Rememberance Week

/ Monday, November 8, 2010 /
 Of course the weekend's veterans protests were planned well in advance for Remembrance week giving the Tories ample time to prepare a response that wouldn't alienate the majority of Canadians. So with time on their side they responded well in advance so as to tamp down criticism of their treatment and the compensating of injured veterans. A bunch of promises have been made about flexibility and different types of payouts and that all will be made right so far as the compensation goes, but the lump sums will continue the office of Veterans Affairs Minister Jean-Pierre Blackburn has made clear.

 For those who don't have an understanding of what happens with lump sum payments and why this kind of compensation for injuries suffered on the battlefield is massively unfair to veterans, it's as simple as the money just generally runs out and depending on the individual, sometimes quite rapidly. There are other factors in the equation like PTSD (post traumatic stress disorder), depression, alcoholism, drug use and the inability to re-adjust to civilian life. As the man who has become the face of veterans fight for fairer treatment, Sean Bruyea says,  “We’re a country that’s based on fairness and equality. We’ve sent soldiers to fight for those values, to die for those values, why are we not treating all soldiers fairly and equally? Why are we not providing for all of them?”

That's a damned good question and it needs answering but how many have even heard the question let alone understood it? It's a terrible thing that we can send our armed forces into a war on the other side of the planet for reasons that are still unclear, with no description of what the success of the mission would look like and hardly anyone ever gives it a moments thought back here at home. But then to not take care of them when they return is unconscionable.

To top off remembrance week, the government announced a plan just today that will likely see Canada keep one thousand troops in Afghanistan past the July 2011 pull out date for training purposes. Maybe we can teach them how to pass the buck more effectively or how to hand over detainees to the NDS and never question what happens afterwards.

Here's some Rememberance Day music:

For me the day is as important a one as there is on the calendar. It should serve as a reminder that war in general and WW I in particular was a meat grinder, a maw that chewed up and spat out the lives of an entire generation of young men. In the end it was for nothing like all wars, and the treaty signed to bring about its' end served as a catalyst for the next worldwide conflagration.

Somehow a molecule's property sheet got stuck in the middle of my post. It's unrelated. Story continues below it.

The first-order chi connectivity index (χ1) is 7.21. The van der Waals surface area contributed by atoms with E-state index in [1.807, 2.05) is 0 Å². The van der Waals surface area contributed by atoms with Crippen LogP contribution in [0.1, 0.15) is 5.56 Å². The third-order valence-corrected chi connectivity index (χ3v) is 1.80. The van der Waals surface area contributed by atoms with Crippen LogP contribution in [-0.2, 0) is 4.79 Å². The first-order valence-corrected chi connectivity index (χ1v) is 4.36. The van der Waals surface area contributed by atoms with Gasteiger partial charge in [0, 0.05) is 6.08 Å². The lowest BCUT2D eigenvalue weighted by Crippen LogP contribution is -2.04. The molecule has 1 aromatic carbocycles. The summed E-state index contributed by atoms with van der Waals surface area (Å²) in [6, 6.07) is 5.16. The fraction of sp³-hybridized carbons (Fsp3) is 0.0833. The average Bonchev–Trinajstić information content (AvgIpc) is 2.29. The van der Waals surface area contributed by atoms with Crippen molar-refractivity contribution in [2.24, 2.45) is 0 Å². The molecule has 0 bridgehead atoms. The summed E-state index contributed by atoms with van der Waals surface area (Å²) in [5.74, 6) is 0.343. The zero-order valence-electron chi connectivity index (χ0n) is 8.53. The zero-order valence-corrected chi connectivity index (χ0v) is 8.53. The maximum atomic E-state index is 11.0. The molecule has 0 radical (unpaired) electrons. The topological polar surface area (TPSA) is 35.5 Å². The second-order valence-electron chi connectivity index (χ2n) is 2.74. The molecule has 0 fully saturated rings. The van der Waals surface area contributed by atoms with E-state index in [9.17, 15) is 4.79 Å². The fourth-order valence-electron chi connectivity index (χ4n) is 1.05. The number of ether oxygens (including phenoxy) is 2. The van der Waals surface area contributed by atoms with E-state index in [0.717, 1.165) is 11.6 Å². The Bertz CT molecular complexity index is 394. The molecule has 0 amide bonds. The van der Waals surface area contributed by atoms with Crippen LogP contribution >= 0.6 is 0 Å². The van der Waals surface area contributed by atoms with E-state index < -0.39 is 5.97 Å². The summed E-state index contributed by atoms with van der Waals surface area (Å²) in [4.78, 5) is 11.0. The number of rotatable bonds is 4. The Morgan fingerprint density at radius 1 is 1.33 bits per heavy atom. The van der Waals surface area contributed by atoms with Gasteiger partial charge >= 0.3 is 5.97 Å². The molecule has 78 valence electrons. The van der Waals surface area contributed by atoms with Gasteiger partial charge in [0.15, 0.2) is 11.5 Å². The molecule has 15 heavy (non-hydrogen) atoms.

The Mushy Middle

/ /
On Friday Gerald Caplan eviscerated Michael Ignatieff over his incomprehensible stands on Bill C-300, that called for accountability and transparency to the activities of Canadian mining companies operating around the world, and Bill C-393 an initiative to provide inexpensive AIDS drugs to poor countries in Africa. Both were the kind of bills that traditional Liberals have supported in the past and would no doubt be proud to stand up for now but not our Iggy.

 Mr. Ignatieff you should know can be dissuaded from most any principled stance on any issue by either, a) furious lobbying in the part of any corporate interest group or, b) a healthy dose of demagoguery and fear-mongering by PM Harper. That's it! That's all it takes and it's a sad commentary on the kind of leader the Liberals installed to lead their party in place of a man who may not have been telegenic but Stephane Dion at least stood for something.

Iggy abandoned bill C-300 not even showing up to vote while claiming it was a great bill and that somehow the bill and its defeat were some kind of victory. Well, if that represents victory to Mr. Ignatieff, I am in sincere dread of the next election. As for Bill C-393 it was originally introduced by the Liberals back in 2004 with much flourish and optimism. It was put in place to help Africa better and more affordably cope with the scourge of AIDS which has ravaged the continent by providing inexpensive AIDS drugs to poor countries. The bill was supported by UNICEF, Médecins sans frontières, Dignitas, AIDS-Free World, Canadian HIV/AIDS Legal Network, as well as international experts and tens of thousands of Canadians.

All this is of no matter to the leader of the opposition. There was intense lobbying! He would have had to take a stand and explain himself! Caplan suspects that Iggy feared it might have cost him some much needed votes in Quebec. Perhaps, but not nearly as many as not standing up for anything is going to cost him. Who is going to get fired up and knock on doors for a man whose embrace of wishy-washy politics is an embarrassment and not easily explained.



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